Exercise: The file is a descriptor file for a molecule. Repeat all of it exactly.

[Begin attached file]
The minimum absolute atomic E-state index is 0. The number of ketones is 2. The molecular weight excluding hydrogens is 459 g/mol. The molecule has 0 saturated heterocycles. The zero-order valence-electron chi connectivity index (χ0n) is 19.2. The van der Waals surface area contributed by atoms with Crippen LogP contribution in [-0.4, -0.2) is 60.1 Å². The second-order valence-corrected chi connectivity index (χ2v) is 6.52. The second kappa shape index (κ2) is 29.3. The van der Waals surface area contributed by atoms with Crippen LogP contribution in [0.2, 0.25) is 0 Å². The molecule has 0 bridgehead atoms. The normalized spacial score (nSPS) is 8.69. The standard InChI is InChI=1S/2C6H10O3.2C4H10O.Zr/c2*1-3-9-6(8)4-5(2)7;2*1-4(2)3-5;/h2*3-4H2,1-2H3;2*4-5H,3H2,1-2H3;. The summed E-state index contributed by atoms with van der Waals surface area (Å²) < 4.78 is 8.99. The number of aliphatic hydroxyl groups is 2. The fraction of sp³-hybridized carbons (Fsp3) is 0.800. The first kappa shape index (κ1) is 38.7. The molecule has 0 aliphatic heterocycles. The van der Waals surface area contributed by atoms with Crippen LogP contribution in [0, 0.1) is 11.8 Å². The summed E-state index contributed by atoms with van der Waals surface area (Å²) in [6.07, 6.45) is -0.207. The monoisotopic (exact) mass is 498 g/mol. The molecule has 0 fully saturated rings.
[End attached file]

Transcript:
The minimum absolute atomic E-state index is 0. The number of ketones is 2. The molecular weight excluding hydrogens is 459 g/mol. The molecule has 0 saturated heterocycles. The zero-order valence-electron chi connectivity index (χ0n) is 19.2. The van der Waals surface area contributed by atoms with Crippen LogP contribution in [-0.4, -0.2) is 60.1 Å². The second-order valence-corrected chi connectivity index (χ2v) is 6.52. The second kappa shape index (κ2) is 29.3. The van der Waals surface area contributed by atoms with Crippen LogP contribution in [0.2, 0.25) is 0 Å². The molecule has 0 bridgehead atoms. The normalized spacial score (nSPS) is 8.69. The standard InChI is InChI=1S/2C6H10O3.2C4H10O.Zr/c2*1-3-9-6(8)4-5(2)7;2*1-4(2)3-5;/h2*3-4H2,1-2H3;2*4-5H,3H2,1-2H3;. The summed E-state index contributed by atoms with van der Waals surface area (Å²) < 4.78 is 8.99. The number of aliphatic hydroxyl groups is 2. The fraction of sp³-hybridized carbons (Fsp3) is 0.800. The first kappa shape index (κ1) is 38.7. The molecule has 0 aliphatic heterocycles. The van der Waals surface area contributed by atoms with Crippen LogP contribution in [0, 0.1) is 11.8 Å². The summed E-state index contributed by atoms with van der Waals surface area (Å²) in [6.07, 6.45) is -0.207. The monoisotopic (exact) mass is 498 g/mol. The molecule has 0 fully saturated rings.